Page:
The rise of Impressionism can be seen in part as a response by artists to the newly established medium of photography. In the same way that Japonisme focused on everyday life, photography also influenced the Impressionists’ interest in capturing a ‘snapshot’ of ordinary people doing everyday things.
The taking of fixed or still images provided a new medium with which to capture reality, and changed the way people in general, and artists in particular, saw the world, and created new artistic opportunities.
Learning from the science of photography, artists developed a range of new painting techniques. And, rather than compete with the ability of the photograph to record ‘ a moment of truth’ the Impressionists, such as Monet, felt free to represent what they saw in an entirely different way – focusing more on light, colour and movement in a way that was not possible with photography. Over time, these subjective observations became much more widely accepted as works of art, although initially they were thought to be ‘sketchy’ or ‘unfinished’.
In 1839, Daguerre’s disclosure of the secret process he used to record an image onto a silvered sheet of copper, which was the first workable and permanent method to achieve this (known as the Daguerreotype), led to the invention of the photograph, which was to become one of the most popular inventions of the century.
By 1849, some 100,000 Parisians * were having their pictures taken every year. (Interestingly, in the same way we use Photoshop today, customers often requested that their photograph be re-touched to hide perceived faults, or to add colour.)
Influence on artists
Some artists found they lost commissions to paint small intricate portraits in favour of people preferring to have studio photographs taken. However, for others it became an inspiration for new ways of not only composing their artworks but also painting using more experimental techniques.
Photographs (as they do today) assisted in the portraiture painting process. Many artists found that they could do away with tedious sittings of models and instead use both shorter sittings, and photographs, to paint portraits. Portable cameras could also be taken outdoors to record landscapes – enabling the painting process to be completed in the studio.
In the early stages of camera development, long exposures with a camera were required to capture the image, which created ‘shutter-drag’, allowing for beautiful fluid movement and gracefully blurred selections. Some artists, such as Degas, sought to recreate this effect to soften the overall painting.
One of the most famous photographers from the mid 1800s was Nadar (Gaspard Félix Tournachon) who established the most fashionable portrait studio in Paris – it was here that the Impressionists held their first exhibition in 1874.
As the medium developed, photographers like Eadweard Muybridge experimented with the camera’s stilled, or stopped, movement.
Stopping action was a fascinating new concept. Before photographic stop-action, it was difficult to capture a muscle in a state of tension, or the gait of a horse in mid-step, for example.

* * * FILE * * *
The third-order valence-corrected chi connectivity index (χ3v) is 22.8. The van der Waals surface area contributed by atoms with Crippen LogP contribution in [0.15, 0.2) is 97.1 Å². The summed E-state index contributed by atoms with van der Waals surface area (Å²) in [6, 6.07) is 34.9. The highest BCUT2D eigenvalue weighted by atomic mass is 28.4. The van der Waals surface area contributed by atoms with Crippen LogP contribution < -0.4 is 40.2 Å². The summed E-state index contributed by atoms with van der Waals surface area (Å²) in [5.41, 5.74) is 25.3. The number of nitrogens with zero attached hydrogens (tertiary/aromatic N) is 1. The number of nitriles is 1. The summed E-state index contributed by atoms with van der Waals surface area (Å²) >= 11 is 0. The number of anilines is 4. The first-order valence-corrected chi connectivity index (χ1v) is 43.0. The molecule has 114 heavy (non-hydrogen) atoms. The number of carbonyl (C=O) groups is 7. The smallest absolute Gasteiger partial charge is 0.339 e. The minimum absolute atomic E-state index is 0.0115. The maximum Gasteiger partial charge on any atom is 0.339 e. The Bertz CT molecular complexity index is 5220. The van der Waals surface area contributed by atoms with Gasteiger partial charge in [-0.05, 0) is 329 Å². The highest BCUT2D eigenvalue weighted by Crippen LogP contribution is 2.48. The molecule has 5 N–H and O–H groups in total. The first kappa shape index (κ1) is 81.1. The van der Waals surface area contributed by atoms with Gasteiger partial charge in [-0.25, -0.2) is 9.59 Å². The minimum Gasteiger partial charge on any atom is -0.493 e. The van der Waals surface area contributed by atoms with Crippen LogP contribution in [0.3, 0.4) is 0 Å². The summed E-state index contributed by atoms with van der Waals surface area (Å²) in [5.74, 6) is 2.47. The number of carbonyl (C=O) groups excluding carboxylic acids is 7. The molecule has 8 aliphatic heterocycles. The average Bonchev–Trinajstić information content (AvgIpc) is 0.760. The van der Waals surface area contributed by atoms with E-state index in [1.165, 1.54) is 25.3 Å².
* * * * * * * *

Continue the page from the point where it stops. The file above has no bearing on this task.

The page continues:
Edgar Degas was one Impressionist who was so intrigued with this new ability to capture a moment in time that he also pursued photography as a creative outlet. There are a number of examples of how he used his knowledge of photography in his art, which you can see in his sketches and paintings of race horses. For example, he was amazed that Muybridge’s photos proved that a horse’s feet leave the ground in a rolling sequence, not in the “hobbyhorse” pairs that most artists favoured.
In the above paintings by Degas you can also see the technique of cropping, that is selecting only part of a subject to be included in the picture plane, allowing for a more intimate connection with the viewer, as it creates the illusion that there is a larger scene, just outside of the viewer’s vision. Cropping became an important compositional technique adopted by many artists.
Photography, far from limiting the appeal of paintings, provided artists with new points of view, and encouraged then to translate photographic techniques in their work, enabling them to capture everyday life with a greater sense of vitality and intimacy.
* Pierre Schneider, The World of Manet, 1832-1883, Time Life Books, 1968
This blog is just a short excerpt from my art history e-course, Introduction to Modern European Art which is designed for adult learners and students of art history.
This interactive program covers the period from Romanticism right through to Abstract Art, with sections on the Bauhaus and School of Paris, key Paris exhibitions, both favourite and less well known artists and their work, and information about colour theory and key art terms. Lots of interesting stories, videos and opportunities to undertake exercises throughout the program.
If you’d like to see some of the Australian artwork you’ll find in my gallery, scroll down to the bottom of the page. You’ll also find many French works on paper and beautiful fashion plates from the early 1900s by visiting the gallery.